John Armstrong 's Opinion

John Armstrong is the Herald's chief political commentator

John Armstrong: Inspiration for the hung-over

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National Party conference. Photo / Glenn Taylor
National Party conference. Photo / Glenn Taylor

Saturday mornings at National Party conferences usually mean a lengthy discourse on the economy from Finance Minister Bill English, complete with copious complicated graphs.

Those props were missing yesterday - probably much to the relief of delegates who, the night before, had enjoyed too much of the home brew produced by Cabinet minister and Nelson MP Nick Smith.

Rather than home brew, English was more interested in Smith's observation that the last four governments had struck major trouble in their fifth year in power, with internal dissent and MPs joining other parties.

In contrast, National's fifth year has the party high in the polls and no obvious tensions.

English argued these fortuitous circumstances presented it with a "unique opportunity" to break the pattern of New Zealand's stop-start economic reforms.

But to win re-election next year would require far more than campaigning on its record or scaring voters with what might happen if the "Greens-dominated left" got into power.

English's message was that National had to maintain its momentum, so constantly needed new ideas and policies.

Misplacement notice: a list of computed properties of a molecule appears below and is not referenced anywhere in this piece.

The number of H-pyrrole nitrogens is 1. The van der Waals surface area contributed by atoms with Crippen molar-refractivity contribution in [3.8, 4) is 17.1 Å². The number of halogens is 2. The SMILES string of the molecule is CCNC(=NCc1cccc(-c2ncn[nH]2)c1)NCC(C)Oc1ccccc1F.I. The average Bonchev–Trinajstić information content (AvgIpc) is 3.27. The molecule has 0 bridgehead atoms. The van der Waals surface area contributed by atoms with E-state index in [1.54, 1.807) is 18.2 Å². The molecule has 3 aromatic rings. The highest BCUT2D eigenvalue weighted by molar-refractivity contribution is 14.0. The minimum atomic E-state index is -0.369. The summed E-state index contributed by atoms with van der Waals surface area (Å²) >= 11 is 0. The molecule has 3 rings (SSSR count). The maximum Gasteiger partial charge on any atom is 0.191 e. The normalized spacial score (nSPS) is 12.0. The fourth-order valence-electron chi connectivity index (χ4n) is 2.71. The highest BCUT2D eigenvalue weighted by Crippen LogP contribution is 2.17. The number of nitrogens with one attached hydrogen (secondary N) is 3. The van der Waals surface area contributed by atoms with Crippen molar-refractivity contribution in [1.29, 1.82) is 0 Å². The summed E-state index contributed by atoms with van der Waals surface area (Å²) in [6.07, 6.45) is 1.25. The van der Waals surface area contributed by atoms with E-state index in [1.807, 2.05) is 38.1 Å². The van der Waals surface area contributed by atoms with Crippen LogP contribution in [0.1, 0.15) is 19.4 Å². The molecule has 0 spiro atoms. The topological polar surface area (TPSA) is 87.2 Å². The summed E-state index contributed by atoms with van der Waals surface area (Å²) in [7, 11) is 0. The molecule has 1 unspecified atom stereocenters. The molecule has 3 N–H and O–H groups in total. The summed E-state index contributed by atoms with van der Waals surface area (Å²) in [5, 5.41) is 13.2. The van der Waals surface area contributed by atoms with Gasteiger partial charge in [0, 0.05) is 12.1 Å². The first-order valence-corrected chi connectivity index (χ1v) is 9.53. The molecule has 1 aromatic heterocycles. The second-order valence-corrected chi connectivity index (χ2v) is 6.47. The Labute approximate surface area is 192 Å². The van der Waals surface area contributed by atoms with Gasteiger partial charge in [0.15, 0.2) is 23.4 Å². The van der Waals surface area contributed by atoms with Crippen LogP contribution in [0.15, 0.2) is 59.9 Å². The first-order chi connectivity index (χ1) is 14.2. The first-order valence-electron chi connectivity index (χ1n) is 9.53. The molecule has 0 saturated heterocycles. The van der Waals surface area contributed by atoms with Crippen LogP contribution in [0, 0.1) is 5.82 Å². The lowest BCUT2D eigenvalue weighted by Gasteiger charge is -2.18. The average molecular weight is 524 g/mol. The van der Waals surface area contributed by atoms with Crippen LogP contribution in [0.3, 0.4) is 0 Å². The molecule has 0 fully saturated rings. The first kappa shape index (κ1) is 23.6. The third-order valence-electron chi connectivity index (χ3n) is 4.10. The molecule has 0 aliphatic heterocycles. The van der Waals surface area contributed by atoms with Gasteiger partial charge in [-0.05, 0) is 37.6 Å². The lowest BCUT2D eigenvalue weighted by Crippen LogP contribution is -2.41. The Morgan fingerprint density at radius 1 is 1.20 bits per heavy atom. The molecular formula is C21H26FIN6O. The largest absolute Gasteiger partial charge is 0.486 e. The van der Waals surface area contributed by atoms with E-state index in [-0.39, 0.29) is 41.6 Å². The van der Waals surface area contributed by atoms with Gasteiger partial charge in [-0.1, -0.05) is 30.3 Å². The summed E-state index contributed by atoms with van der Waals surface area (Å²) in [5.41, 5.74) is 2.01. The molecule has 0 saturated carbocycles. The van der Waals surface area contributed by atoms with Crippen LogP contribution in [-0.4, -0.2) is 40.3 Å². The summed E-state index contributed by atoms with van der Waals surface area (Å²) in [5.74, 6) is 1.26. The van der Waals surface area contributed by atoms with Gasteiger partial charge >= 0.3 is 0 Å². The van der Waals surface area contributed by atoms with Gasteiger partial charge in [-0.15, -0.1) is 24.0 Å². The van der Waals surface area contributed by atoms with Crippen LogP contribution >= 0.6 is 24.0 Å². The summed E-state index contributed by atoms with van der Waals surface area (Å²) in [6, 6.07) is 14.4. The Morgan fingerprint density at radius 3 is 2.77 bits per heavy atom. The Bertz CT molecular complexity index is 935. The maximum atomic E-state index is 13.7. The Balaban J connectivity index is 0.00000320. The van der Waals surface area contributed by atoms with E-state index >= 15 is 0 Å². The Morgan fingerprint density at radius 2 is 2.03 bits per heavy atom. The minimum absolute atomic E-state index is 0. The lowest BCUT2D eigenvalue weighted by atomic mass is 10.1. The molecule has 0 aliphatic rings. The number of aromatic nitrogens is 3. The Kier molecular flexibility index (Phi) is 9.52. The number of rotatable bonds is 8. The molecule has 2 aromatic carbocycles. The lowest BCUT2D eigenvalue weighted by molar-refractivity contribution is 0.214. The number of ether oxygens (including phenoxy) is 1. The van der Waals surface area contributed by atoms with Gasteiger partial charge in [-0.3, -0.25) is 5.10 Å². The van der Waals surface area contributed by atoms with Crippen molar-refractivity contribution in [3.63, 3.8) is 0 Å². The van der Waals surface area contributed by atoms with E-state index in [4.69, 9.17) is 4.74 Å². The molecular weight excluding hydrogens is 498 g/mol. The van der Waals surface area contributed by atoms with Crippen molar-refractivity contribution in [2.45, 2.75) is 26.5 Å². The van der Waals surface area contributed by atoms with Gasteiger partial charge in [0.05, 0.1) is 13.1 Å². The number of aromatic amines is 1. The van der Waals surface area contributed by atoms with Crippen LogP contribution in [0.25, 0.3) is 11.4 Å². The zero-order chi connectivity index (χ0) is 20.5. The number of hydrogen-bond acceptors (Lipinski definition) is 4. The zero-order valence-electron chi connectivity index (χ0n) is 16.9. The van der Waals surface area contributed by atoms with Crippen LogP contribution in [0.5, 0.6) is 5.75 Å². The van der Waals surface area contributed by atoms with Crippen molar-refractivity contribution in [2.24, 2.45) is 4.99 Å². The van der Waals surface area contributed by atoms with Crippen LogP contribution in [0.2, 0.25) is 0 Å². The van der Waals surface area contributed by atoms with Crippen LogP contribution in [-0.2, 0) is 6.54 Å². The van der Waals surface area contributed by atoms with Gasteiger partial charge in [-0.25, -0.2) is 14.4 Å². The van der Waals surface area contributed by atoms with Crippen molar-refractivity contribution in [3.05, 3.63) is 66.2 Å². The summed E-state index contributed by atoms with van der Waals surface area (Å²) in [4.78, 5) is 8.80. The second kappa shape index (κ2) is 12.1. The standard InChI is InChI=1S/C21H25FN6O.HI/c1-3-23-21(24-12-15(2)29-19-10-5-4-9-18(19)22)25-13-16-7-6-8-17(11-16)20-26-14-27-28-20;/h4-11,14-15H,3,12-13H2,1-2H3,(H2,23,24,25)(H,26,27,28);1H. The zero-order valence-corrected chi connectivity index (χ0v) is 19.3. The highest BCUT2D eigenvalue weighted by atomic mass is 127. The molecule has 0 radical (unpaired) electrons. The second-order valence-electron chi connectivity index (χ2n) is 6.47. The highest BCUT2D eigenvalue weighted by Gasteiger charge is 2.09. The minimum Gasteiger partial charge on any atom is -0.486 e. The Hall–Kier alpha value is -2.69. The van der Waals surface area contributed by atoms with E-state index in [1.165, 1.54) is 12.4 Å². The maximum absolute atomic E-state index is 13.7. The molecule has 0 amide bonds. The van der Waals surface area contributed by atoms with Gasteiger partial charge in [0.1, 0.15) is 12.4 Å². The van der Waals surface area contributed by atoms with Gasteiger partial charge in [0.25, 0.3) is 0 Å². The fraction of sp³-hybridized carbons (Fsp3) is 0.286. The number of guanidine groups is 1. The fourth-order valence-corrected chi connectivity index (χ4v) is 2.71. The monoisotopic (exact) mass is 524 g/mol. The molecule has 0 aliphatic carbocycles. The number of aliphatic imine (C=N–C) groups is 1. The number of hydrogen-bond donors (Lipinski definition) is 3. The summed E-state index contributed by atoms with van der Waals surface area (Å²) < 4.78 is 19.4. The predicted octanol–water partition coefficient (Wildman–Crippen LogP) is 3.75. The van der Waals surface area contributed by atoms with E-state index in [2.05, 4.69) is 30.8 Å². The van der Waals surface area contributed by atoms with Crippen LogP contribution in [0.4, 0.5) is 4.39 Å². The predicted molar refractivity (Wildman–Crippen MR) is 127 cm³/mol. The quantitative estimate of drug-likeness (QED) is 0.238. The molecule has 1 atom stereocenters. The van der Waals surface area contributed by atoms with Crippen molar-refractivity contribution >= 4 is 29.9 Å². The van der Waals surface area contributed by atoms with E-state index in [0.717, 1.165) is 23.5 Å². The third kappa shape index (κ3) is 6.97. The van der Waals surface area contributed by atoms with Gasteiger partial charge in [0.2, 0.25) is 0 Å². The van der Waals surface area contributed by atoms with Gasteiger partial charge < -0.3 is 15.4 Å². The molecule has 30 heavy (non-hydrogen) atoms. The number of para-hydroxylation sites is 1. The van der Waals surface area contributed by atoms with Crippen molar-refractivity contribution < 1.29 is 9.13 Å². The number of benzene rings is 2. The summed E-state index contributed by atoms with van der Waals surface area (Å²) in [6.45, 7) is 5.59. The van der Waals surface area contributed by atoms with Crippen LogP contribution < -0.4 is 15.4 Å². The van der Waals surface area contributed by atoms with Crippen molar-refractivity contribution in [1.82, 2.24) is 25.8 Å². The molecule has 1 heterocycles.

As for the ale, Smith joked the PM had put him back into the Cabinet so he'd no longer have time to brew beer and the party would be "a lot safer" as a result.

- Herald on Sunday

John Armstrong

John Armstrong is the Herald's chief political commentator

Herald political correspondent John Armstrong has been covering politics at a national level for nearly 30 years. Based in the Press Gallery at Parliament in Wellington, John has worked for the Herald since 1987. John was named Best Columnist at the 2013 Canon Media Awards and was a previous winner of Qantas media awards as best political columnist. Prior to joining the Herald, John worked at Parliament for the New Zealand Press Association. A graduate of Canterbury University's journalism school, John began his career in journalism in 1981 on the Christchurch Star. John has a Masters of Arts degree in political science from Canterbury.

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